Question about Mastered for iTunes

Discussion in 'Digital Audio' started by mnmlist, Mar 18, 2012.

  1. mnmlist macrumors newbie

    Dec 12, 2011
    Columbus, Ohio
    Wanted to get a discussion going about this. I've read several articles that have kind of debunked the idea that MfiT is a step in the right direction for music downloads. Mainly because it still sticks within the constraints of VBR 256kbps AAC.

    While I understand and more or less agree with the thought that Apple should move towards lossless downloads, the reality is still that lossy is where it's at for the masses. So any improvements within that reality are welcome, from where I sit.

    That said, I'm really intrigued by Apple's MfiT suite. Not only has Apple begun selling albums that are re-mastered using the specs, as supplied to engineers by Apple, they have provided the software to achieve a MfiT "master". It basically consists of a droplet that you can use to take a .WAV or .AIFF and compress it to AAC. Along with a GUI that allows you to do a quick comparison between the original file and the compressed AAC.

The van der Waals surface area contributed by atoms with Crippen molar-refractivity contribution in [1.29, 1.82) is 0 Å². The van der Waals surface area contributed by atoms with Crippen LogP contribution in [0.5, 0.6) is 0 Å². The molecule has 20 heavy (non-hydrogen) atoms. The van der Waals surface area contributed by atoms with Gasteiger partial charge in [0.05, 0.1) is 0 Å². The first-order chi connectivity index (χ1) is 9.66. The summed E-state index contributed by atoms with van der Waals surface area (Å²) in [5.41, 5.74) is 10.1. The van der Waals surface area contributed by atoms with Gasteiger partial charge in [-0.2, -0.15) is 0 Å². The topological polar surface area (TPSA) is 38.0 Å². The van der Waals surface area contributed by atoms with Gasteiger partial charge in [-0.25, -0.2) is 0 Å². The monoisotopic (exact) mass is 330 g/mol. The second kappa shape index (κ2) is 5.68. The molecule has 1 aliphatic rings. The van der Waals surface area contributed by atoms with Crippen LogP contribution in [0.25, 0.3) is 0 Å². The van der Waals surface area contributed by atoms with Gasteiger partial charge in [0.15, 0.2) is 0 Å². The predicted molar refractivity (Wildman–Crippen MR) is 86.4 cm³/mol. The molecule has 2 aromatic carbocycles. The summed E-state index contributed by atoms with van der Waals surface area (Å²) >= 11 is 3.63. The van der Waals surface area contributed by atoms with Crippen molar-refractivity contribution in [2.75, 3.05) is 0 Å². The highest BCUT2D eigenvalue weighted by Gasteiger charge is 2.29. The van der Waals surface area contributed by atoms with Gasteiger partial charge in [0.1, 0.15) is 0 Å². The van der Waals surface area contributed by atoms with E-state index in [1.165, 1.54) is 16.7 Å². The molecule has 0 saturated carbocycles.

The thing that interests me the most about all of this is that Apple has given (anyone that wants it) the droplet to do the compression of their own music collection. What I am not sure of is how the droplet compression differs from doing a straight rip to iTunes Plus AAC inside of iTunes. I'm assuming that the droplet contains a more current and up to date algorithm for ripping AAC's.

    I have done a test "master", using the 2009 Bob Ludwig re-master of "A Christmas Gift for You from Phil Spector". Taking the ripped .AIFF files, I dragged and dropped the .AIFF files on the droplet and it spit out the AAC files in the same folder. One thing I noticed after importing the AAC files into iTunes is that where I would normally expect to see "Created with iTunes 10.6.4" or whatever. There is no mention of that. Just shows up as an AAC file, much like a Purchased iTunes file would.

    At any rate, the sound is more than adequate for creating files for the Apple ecosphere. I sure would like to know more about the MfiT droplet though. Would love to hear from others that have used this or care to discuss this.
  2. ChrisA macrumors G4

    Jan 5, 2006
    Redondo Beach, California
    If you compess a rip from a CD, you are not "remastering" you are only changing the format of the file.

    If you start with the 24-bit final mix files that the studio has then "master" those so they sound good on AAC files. Mastering means to apply compression and EQ so the result sounds good on the distribution media

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